HOUSTON – Protests continue here and around the country over the war profiteering of Halliburton Company and its crony capitalist practices. A recent example here was a June 21 protest that took the form of an “Un-Happy 80th Birthday Party” for Halliburton.

Halliburton’s relationship with its former chief executive, Vice President Dick Cheney, has been repeatedly questioned. The company has been the Number One financial beneficiary of the invasion and occupation of Iraq. It has received $9 billion in no-bid contracts for projects that have been characterized by daily reports of misuse and abuse of the taxpayers’ money.

Medea Benjamin, co-founder of the women’s group, Code Pink, told Reuters that the Cheney-Halliburton connection “is the worst example of cronyism. It sends a terrible message around the world.”

A June 16 article by Pratep Chatterjee in CorpWatch pointed out that a Halliburton subsidiary, Kellogg, Brown and Root (KBR), is the recipient of contracts that may eventually total $18 billion. There has been testimony before Congress detailing how taxpayers were billed for empty trucks driven up and down Iraq and how $85,000 vehicles were abandoned for lack of spare tires. Auditors have revealed that the company was spending $100 for a single bag of laundry on average and $10,000 per month for company employees to stay in five-star hotels.

Jim Donahue, coordinator for Halliburton Watch, a non-profit organization based in Washington, stated, “While the Bush administration failed to adequately plan for the safety of our troops – as proven by its failure to provide sufficient body armor – it made certain that Halliburton would make a killing long before the war began.”

Testimony further revealed KBR’s inept mismanagement of the simplest details of the so-called reconstruction of Iraq at U.S. taxpayers’ expense. Fifty to 100 brand new trucks were observed to be sitting unused in Kuwait. Basic parts for vehicles, such as oil and fuel filters, were not available for months on end.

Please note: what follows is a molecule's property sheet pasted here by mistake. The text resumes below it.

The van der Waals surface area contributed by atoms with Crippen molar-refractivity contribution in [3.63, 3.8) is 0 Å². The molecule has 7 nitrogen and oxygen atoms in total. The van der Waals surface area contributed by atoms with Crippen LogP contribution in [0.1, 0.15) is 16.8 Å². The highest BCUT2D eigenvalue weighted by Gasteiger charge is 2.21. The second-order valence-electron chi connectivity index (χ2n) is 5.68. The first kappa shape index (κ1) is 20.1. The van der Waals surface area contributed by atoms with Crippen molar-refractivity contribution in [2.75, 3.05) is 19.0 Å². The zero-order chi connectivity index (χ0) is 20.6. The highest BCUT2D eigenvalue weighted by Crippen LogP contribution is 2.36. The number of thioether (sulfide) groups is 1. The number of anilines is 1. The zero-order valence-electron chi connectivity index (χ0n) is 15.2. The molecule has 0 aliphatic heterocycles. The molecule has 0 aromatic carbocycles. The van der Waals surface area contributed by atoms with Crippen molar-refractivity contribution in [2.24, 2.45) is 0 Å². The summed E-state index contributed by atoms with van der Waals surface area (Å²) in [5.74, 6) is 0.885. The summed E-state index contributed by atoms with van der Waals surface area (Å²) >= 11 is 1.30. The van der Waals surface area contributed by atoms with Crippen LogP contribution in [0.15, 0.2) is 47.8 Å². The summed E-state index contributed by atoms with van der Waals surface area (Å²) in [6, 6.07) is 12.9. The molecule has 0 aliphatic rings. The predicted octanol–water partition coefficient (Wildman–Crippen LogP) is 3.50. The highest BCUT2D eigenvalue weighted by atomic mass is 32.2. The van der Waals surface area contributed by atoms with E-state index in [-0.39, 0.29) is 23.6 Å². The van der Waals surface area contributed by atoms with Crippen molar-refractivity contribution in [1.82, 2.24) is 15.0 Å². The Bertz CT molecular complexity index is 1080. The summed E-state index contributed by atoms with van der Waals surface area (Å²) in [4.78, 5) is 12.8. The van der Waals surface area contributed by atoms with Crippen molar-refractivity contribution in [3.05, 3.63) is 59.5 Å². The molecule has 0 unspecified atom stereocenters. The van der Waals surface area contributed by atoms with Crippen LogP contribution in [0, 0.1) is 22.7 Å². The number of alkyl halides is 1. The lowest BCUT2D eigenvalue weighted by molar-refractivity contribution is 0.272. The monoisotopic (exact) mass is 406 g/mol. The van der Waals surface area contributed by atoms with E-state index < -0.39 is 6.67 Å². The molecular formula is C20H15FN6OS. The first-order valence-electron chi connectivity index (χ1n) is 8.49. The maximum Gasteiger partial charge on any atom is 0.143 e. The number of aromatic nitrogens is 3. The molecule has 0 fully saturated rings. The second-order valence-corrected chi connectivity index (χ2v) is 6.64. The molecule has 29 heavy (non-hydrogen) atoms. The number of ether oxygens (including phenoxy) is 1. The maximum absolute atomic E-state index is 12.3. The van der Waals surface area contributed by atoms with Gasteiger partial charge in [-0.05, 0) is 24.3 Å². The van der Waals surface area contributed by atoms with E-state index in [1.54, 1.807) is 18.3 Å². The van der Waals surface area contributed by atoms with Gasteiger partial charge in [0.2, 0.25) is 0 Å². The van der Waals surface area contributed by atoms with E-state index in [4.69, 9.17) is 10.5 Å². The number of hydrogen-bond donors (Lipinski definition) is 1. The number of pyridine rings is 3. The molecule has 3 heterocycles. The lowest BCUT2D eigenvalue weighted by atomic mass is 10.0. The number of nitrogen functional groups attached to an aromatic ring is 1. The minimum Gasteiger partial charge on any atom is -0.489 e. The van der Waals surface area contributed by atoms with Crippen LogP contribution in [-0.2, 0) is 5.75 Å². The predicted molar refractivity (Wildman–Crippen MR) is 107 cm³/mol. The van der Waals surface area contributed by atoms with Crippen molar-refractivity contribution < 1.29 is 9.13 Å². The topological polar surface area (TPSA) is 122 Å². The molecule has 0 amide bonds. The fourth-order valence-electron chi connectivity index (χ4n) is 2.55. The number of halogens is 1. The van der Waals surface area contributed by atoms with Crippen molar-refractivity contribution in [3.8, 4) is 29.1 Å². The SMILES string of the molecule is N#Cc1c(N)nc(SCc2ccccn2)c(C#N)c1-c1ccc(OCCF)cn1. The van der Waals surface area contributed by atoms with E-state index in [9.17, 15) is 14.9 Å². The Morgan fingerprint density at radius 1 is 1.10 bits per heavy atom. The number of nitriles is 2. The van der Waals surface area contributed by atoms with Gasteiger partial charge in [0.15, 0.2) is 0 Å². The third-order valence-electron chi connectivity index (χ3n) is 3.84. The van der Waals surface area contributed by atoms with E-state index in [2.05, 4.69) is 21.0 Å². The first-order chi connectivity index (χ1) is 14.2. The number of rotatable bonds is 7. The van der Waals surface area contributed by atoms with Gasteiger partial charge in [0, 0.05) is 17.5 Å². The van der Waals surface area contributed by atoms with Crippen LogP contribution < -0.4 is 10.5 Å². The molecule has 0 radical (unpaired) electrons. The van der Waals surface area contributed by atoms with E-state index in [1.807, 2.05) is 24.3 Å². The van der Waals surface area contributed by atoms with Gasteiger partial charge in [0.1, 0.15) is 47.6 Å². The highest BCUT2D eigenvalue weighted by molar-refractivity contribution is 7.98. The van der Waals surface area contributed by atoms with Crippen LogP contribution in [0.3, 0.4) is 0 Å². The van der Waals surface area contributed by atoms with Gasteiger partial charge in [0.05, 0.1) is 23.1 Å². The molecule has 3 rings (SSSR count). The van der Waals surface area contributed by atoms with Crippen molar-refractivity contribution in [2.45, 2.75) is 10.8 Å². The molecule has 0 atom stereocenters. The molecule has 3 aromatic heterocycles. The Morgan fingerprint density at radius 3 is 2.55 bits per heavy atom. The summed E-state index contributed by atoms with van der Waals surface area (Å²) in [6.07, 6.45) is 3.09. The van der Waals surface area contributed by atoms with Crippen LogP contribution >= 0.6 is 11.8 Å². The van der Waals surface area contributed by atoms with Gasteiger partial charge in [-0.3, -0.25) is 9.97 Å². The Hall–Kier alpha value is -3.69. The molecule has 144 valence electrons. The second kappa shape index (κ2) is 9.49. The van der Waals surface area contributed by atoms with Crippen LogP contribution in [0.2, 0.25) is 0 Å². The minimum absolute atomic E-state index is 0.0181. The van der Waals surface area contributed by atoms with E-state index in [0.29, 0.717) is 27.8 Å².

Individuals testifying before Congress have expressed their disgust and disappointment over Halliburton’s lies, disorganization and wasteful spending of taxpayers’ money to pay employees that do nothing. When articles in the Wall Street Journal exposed the overcharging and fraud in Halliburton’s operations, the company hired a “Tiger Team” to audit and correct problems, according to testimony. This team has been cited for not correcting anything and continuing to use “questionable auditing and administration practices.”

The so-called Tiger Team occupied waterfront villas at a rate of $10,000 per month, per employee, at the Kempinski Hilton Hotel, while doing nothing to clean up old subcontracts. Meanwhile, U.S. soldiers were required to live in tents at a cost of $1.39 per day. Although the military requested that Halliburton employees move into the tents, they refused.

A major protest occurred in Houston on May 19 during the annual stockholders meeting held at the Four Seasons Hotel. The protesters dressed as pigs, i.e., as corporate capitalist pigs at the trough, and satirized the Halliburton corporate cronyism. They disrupted the Halliburton meeting by chanting “Halliburton, Kellogg, Brown and Root, Go to Iraq and Loot, Loot, Loot.” They greeted shareholders at the meeting with a 25-foot inflatable pig called “Hallibacon” and dropped anti-Halliburton banners all over the city, including one from a Four Seasons window.

Activists blockaded the driveway of the Four Seasons and staged a die-in at Halliburton’s world headquarters just two blocks away. According to Reuters, five people were arrested for trespassing after entering the hotel and handcuffing themselves to railings. They chanted “Your profits are bloody and your hands are too” at the shareholders.

The protest was sponsored by a wide range of peace and justice groups, including the American Friends Service Committee, the Campaign to Stop the War Profiteers, Maryknoll House, the Texas Fair Trade Coalition, and U.S. Labor Against the War.

For more information about Halliburton’s profiteering, readers can go a document on CorpWatch’s web site, www.corpwatch.org, titled “Houston, We Have A Problem – An alternative annual report on Halliburton, April 2004.”

The author can be reached at pww@pww.org.

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